This Methods option Hermite still hides away a lot of the power of NDSolve for this problem.

Try for example this built-in combination:

Print /@ s[[1, 1, 2]] /@ {"Coordinates", "DerivativeOrder", "Domain", 
    "ElementMesh", Evaluate[], "Grid", "InterpolationMethod", 
    "InterpolationOrder", "Methods", "OutputDimensions", 
    "Periodicity", "PlottableQ", "Properties", "QuantityUnits", 
    "ValuesOnGrid"};
___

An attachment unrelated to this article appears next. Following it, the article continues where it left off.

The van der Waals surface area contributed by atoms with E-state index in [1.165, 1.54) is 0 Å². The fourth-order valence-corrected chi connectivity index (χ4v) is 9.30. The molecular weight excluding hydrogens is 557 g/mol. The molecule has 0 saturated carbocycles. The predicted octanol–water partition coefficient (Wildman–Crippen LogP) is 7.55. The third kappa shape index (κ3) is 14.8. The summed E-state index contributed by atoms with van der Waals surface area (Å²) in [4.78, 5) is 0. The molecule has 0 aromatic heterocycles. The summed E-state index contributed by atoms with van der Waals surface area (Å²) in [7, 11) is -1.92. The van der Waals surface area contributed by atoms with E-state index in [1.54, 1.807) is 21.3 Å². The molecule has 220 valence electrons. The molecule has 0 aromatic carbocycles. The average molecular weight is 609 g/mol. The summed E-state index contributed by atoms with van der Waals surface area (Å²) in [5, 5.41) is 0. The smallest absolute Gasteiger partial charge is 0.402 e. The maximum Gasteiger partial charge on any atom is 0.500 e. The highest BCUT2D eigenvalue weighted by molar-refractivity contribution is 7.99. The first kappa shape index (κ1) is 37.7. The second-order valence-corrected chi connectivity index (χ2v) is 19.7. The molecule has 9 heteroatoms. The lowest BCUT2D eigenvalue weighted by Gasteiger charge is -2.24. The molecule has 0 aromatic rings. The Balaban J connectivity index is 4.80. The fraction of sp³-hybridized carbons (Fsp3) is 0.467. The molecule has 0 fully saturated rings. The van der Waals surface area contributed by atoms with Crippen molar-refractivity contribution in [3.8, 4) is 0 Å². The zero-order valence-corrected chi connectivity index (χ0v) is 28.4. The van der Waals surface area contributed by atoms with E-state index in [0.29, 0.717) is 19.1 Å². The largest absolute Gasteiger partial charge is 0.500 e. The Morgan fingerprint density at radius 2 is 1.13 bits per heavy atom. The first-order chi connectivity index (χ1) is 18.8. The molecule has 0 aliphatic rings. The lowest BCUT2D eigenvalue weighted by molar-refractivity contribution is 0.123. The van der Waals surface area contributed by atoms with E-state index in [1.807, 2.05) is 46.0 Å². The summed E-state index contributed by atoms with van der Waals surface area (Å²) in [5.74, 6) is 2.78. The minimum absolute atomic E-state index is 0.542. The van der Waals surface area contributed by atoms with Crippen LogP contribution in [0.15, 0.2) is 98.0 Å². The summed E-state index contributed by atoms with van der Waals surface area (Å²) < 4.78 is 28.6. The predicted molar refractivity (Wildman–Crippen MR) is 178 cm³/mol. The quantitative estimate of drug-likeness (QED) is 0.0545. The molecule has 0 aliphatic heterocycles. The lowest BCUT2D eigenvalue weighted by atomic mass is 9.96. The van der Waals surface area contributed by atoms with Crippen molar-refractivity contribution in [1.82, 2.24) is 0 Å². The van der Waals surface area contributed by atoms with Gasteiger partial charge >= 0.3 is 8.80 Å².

{{0.,0.00017069,0.00034138,0.00068276,0.00102414,0.00136552,0.00477932,0.00819312,0.0116069,0.0150207,0.0377779,0.0605351,0.0832922,0.106049,0.128807,0.168798,0.208789,0.238208,0.267626,0.297045,0.326464,0.355882,0.387732,0.419581,0.45143,0.483279,0.515129,0.546978,0.597245,0.647511,0.697777,0.748044,0.79831,0.848577,0.898843,0.967325,1.03581,1.10429,1.17277,1.24125,1.30974,1.37822,1.4467,1.54027,1.63384,1.7274,1.82097,1.91454,2.0081,2.10167,2.19524,2.2888,2.45347,2.61813,2.7458,2.87347,3.00114,3.1288,3.25647,3.38414,3.51181,3.63948,3.76714,3.89481,4.02248,4.15015,4.27782,4.40548,4.56912,4.73276,4.89639,5.02804,5.15969,5.29134,5.42299,5.55464,5.6641,5.77356,5.88301,5.99247,6.10193,6.12382,6.14571,6.1676,6.18949,6.21138,6.23327,6.25516,6.29895,6.34273,6.38651,6.4303,6.47408,6.51786,6.56164,6.62858,6.69552,6.76246,6.8294,6.89634,6.96328,7.03022,7.09715,7.16409,7.23103,7.29797,7.36491,7.43185,7.49879,7.56573,7.63267,7.72342,7.79857,7.85936,7.92015,7.98095,8.04174,8.10253,8.16332,8.22411,8.28491,8.37983,8.47475,8.56967,8.6646,8.75952,8.85444,8.94937,9.04429,9.16911,9.29392,9.41874,9.54355,9.66837,9.79319,9.918,10.0428,10.1865,10.3302,10.4739,10.6176,10.7614,10.9051,11.0488,11.1925,11.3362,11.5175,11.6988,11.8801,12.0614,12.2427,12.243,12.2432,12.2435,12.2438,12.244,12.2446,12.2451,12.2456,12.2509,12.2562,12.2615,12.2668,12.305,12.3432,12.3813,12.4195,12.4577,12.5216,12.5856,12.6495,12.7135,12.7774,12.8413,12.9053,12.9692,13.0331,13.0971,13.161,13.2249,13.2889,13.3528,13.4168,13.4898,13.5506,13.6114,13.6722,13.733,13.7938,13.8546,13.9284,14.0022,14.0599,14.1175,14.1752,14.2328,14.2905,14.3481,14.4058,14.4854,14.5651,14.6447,14.7243,14.804,14.8836,14.9632,15.0647,15.1663,15.2678,15.3693,15.4709,15.5724,15.6739,15.7755,15.9025,16.0295,16.1566,16.2836,16.4107,16.5377,16.6648,16.7918,16.9465,17.1012,17.256,17.4107,17.5654,17.7201,17.8749,18.0296,18.1843,18.339,18.4938,18.6485,18.7707,18.8929,18.9946,19.0963,19.1745,19.2528,19.331,19.4092,19.4874,19.5656,19.6438,19.722,19.8003,19.8785,19.9567,20.0349,20.1131,20.1913,20.2695,20.3478,20.426,20.5042,20.5824,20.6775,20.7726,20.8677,20.9628,21.0579,21.1531,21.2482,21.3433,21.4494,21.5555,21.6616,21.7677,21.8739,21.98,22.0861,22.1922,22.3129,22.4336,22.5542,22.6749,22.7956,22.9163,23.0369,23.1576,23.34,23.5225,23.6707,23.819,23.9673,24.1156,24.2639,24.4121,24.5604,24.7087,24.857,25.0052,25.1239,25.2426,25.3414,25.4403,25.5391,25.638,25.7368,25.8357,25.9345,26.0333,26.1322,26.231,26.3299,26.4287,26.5276,26.6264,26.7252,26.8241,26.9229,27.0218,27.1206,27.2195,27.3183,27.4172,27.516,27.6148,27.7137,27.8125,27.9238,28.0352,28.1465,28.2578,28.3691,28.4805,28.5918,28.7031,28.8529,29.0026,29.1524,29.3022,29.4519,29.6017,29.7515,29.8757,30.}}